Housman's poetry, especially A Shropshire Lad, was set to music by many British, and in particular English, composers in the first half of the 20th century. The national, pastoral and traditional elements of his style resonated with similar trends in English music. In 1904 the cycle A Shropshire Lad was set by Arthur Somervell, who in 1898 had begun to develop the concept of the English song-cycle in his version of Tennyson's "Maud". Stephen Banfield believes it was acquaintance with Somervell's cycle that led other composers to set Housman: Ralph Vaughan Williams is likely to have attended the first performance at the Aeolian Hall on 3 February 1905. His well-known cycle of six songs On Wenlock Edge, for string quartet, tenor and piano, was published in 1909. Between 1909 and 1911 George Butterworth produced settings in two collections, Six Songs from A Shropshire Lad and Bredon Hill and Other Songs. He also wrote the orchestral tone poem A Shropshire Lad, first performed at Leeds Festival in 1912.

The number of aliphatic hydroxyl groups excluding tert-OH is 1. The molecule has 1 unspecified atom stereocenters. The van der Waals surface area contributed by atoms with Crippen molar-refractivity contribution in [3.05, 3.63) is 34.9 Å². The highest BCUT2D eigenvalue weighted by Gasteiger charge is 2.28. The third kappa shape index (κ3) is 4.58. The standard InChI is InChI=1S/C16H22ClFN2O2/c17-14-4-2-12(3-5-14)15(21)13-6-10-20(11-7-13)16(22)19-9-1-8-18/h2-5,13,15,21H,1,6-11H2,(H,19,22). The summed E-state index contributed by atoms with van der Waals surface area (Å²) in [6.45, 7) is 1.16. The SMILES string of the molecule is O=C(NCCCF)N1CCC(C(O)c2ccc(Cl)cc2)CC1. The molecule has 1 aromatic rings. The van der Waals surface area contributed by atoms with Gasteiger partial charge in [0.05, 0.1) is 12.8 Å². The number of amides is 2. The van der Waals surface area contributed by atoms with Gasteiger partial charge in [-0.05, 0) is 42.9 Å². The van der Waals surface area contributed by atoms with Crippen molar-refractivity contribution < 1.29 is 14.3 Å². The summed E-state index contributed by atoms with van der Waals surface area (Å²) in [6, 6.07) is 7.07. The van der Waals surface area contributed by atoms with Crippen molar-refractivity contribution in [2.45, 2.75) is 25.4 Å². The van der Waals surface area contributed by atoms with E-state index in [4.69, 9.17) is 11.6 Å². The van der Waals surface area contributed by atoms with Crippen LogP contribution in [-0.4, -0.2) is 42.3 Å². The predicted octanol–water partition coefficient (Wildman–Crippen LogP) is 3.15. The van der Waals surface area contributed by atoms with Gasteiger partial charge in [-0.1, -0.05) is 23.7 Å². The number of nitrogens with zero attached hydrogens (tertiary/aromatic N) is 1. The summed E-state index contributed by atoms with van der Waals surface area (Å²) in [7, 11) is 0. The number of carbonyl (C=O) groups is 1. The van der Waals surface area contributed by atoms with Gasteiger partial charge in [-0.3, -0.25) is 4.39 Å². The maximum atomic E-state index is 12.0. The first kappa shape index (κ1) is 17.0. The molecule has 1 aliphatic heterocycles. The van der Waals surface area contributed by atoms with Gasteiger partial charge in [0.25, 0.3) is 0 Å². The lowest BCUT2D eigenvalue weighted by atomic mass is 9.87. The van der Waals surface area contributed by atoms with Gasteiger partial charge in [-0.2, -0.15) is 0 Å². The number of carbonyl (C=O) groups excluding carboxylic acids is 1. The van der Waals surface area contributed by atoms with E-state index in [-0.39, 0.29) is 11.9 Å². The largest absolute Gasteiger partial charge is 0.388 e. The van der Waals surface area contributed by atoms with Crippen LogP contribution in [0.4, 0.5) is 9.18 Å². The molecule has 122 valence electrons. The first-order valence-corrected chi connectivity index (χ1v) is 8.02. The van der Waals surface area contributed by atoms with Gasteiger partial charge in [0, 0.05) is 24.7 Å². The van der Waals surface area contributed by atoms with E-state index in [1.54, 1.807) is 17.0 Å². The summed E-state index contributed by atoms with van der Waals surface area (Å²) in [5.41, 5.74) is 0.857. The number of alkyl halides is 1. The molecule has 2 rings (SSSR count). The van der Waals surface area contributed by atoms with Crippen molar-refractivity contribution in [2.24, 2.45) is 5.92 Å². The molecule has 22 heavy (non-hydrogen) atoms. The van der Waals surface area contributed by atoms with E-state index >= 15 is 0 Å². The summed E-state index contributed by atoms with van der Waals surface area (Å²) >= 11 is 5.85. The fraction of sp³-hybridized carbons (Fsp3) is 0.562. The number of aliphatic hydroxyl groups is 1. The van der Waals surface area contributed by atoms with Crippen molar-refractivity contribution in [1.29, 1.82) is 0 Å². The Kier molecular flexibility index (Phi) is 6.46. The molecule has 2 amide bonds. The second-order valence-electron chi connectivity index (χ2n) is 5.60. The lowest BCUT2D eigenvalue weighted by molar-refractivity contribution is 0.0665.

Although Housman's early work and his responsibilities as a professor included both Latin and Greek, he began to specialise in Latin poetry. When asked later why he had stopped writing about Greek verse, he responded, "I found that I could not attain to excellence in both." In 1911 he took the Kennedy Professorship of Latin at Trinity College, Cambridge, where he remained for the rest of his life. G. P. Goold, Classics Professor at University College, wrote of Housman's accomplishments: